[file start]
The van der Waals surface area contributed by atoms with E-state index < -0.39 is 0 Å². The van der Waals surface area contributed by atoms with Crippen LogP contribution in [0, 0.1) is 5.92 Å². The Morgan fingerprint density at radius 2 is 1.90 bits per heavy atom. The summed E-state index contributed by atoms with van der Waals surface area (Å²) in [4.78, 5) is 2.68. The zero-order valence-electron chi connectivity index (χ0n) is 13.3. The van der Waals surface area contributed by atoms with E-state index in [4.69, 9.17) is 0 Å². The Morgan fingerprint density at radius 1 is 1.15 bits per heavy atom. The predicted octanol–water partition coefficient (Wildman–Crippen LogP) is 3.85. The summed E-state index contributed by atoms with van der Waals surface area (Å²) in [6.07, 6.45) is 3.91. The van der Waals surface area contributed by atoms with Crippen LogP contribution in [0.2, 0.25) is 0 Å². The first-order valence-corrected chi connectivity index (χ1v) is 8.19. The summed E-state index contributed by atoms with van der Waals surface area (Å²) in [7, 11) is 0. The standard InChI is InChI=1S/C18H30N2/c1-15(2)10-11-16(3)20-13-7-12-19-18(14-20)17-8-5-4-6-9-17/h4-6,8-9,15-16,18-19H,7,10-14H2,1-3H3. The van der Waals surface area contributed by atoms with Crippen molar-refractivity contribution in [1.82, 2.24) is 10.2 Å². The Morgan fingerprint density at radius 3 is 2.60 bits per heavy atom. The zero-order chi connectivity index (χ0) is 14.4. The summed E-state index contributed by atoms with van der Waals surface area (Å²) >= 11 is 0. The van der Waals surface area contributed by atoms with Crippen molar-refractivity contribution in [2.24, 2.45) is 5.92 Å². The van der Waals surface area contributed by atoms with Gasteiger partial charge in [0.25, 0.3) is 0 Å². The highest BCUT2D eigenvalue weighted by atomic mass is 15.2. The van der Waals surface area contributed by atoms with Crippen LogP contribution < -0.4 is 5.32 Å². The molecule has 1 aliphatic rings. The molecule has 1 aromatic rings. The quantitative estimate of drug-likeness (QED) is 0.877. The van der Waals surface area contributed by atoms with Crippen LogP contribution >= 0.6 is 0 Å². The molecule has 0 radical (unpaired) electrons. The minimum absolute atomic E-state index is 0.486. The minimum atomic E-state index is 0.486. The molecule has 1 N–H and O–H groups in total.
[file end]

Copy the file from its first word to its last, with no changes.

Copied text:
The van der Waals surface area contributed by atoms with E-state index < -0.39 is 0 Å². The van der Waals surface area contributed by atoms with Crippen LogP contribution in [0, 0.1) is 5.92 Å². The Morgan fingerprint density at radius 2 is 1.90 bits per heavy atom. The summed E-state index contributed by atoms with van der Waals surface area (Å²) in [4.78, 5) is 2.68. The zero-order valence-electron chi connectivity index (χ0n) is 13.3. The van der Waals surface area contributed by atoms with E-state index in [4.69, 9.17) is 0 Å². The Morgan fingerprint density at radius 1 is 1.15 bits per heavy atom. The predicted octanol–water partition coefficient (Wildman–Crippen LogP) is 3.85. The summed E-state index contributed by atoms with van der Waals surface area (Å²) in [6.07, 6.45) is 3.91. The van der Waals surface area contributed by atoms with Crippen LogP contribution in [0.2, 0.25) is 0 Å². The first-order valence-corrected chi connectivity index (χ1v) is 8.19. The summed E-state index contributed by atoms with van der Waals surface area (Å²) in [7, 11) is 0. The standard InChI is InChI=1S/C18H30N2/c1-15(2)10-11-16(3)20-13-7-12-19-18(14-20)17-8-5-4-6-9-17/h4-6,8-9,15-16,18-19H,7,10-14H2,1-3H3. The van der Waals surface area contributed by atoms with Crippen molar-refractivity contribution in [1.82, 2.24) is 10.2 Å². The Morgan fingerprint density at radius 3 is 2.60 bits per heavy atom. The zero-order chi connectivity index (χ0) is 14.4. The summed E-state index contributed by atoms with van der Waals surface area (Å²) >= 11 is 0. The van der Waals surface area contributed by atoms with Crippen molar-refractivity contribution in [2.24, 2.45) is 5.92 Å². The van der Waals surface area contributed by atoms with Gasteiger partial charge in [0.25, 0.3) is 0 Å². The highest BCUT2D eigenvalue weighted by atomic mass is 15.2. The van der Waals surface area contributed by atoms with Crippen LogP contribution < -0.4 is 5.32 Å². The molecule has 1 aliphatic rings. The molecule has 1 aromatic rings. The quantitative estimate of drug-likeness (QED) is 0.877. The van der Waals surface area contributed by atoms with Crippen LogP contribution >= 0.6 is 0 Å². The molecule has 0 radical (unpaired) electrons. The minimum absolute atomic E-state index is 0.486. The minimum atomic E-state index is 0.486. The molecule has 1 N–H and O–H groups in total.